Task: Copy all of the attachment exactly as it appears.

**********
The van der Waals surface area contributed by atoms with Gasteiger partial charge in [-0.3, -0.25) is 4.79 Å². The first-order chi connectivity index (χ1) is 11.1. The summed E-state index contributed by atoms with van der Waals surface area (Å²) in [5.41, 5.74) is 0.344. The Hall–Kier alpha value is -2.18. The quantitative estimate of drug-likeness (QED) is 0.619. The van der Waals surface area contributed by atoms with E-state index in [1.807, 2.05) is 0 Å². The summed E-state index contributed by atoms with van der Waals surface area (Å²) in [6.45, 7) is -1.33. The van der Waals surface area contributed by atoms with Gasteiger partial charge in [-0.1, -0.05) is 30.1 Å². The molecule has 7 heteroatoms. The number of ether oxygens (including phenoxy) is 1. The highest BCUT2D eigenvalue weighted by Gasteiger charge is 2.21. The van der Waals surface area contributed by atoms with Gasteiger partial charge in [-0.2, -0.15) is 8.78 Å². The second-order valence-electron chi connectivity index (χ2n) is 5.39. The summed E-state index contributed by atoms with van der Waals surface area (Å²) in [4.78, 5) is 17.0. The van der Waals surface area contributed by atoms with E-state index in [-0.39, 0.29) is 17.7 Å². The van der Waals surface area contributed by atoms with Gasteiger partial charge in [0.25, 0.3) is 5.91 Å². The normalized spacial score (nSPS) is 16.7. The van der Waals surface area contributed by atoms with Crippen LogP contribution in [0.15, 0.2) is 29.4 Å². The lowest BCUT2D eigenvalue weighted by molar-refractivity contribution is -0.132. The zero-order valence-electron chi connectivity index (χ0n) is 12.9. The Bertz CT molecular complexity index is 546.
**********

The van der Waals surface area contributed by atoms with Gasteiger partial charge in [-0.3, -0.25) is 4.79 Å². The first-order chi connectivity index (χ1) is 11.1. The summed E-state index contributed by atoms with van der Waals surface area (Å²) in [5.41, 5.74) is 0.344. The Hall–Kier alpha value is -2.18. The quantitative estimate of drug-likeness (QED) is 0.619. The van der Waals surface area contributed by atoms with E-state index in [1.807, 2.05) is 0 Å². The summed E-state index contributed by atoms with van der Waals surface area (Å²) in [6.45, 7) is -1.33. The van der Waals surface area contributed by atoms with Gasteiger partial charge in [-0.1, -0.05) is 30.1 Å². The molecule has 7 heteroatoms. The number of ether oxygens (including phenoxy) is 1. The highest BCUT2D eigenvalue weighted by Gasteiger charge is 2.21. The van der Waals surface area contributed by atoms with Gasteiger partial charge in [-0.2, -0.15) is 8.78 Å². The second-order valence-electron chi connectivity index (χ2n) is 5.39. The summed E-state index contributed by atoms with van der Waals surface area (Å²) in [4.78, 5) is 17.0. The van der Waals surface area contributed by atoms with E-state index in [-0.39, 0.29) is 17.7 Å². The van der Waals surface area contributed by atoms with Gasteiger partial charge in [0.25, 0.3) is 5.91 Å². The normalized spacial score (nSPS) is 16.7. The van der Waals surface area contributed by atoms with Crippen LogP contribution in [0.15, 0.2) is 29.4 Å². The lowest BCUT2D eigenvalue weighted by molar-refractivity contribution is -0.132. The zero-order valence-electron chi connectivity index (χ0n) is 12.9. The Bertz CT molecular complexity index is 546.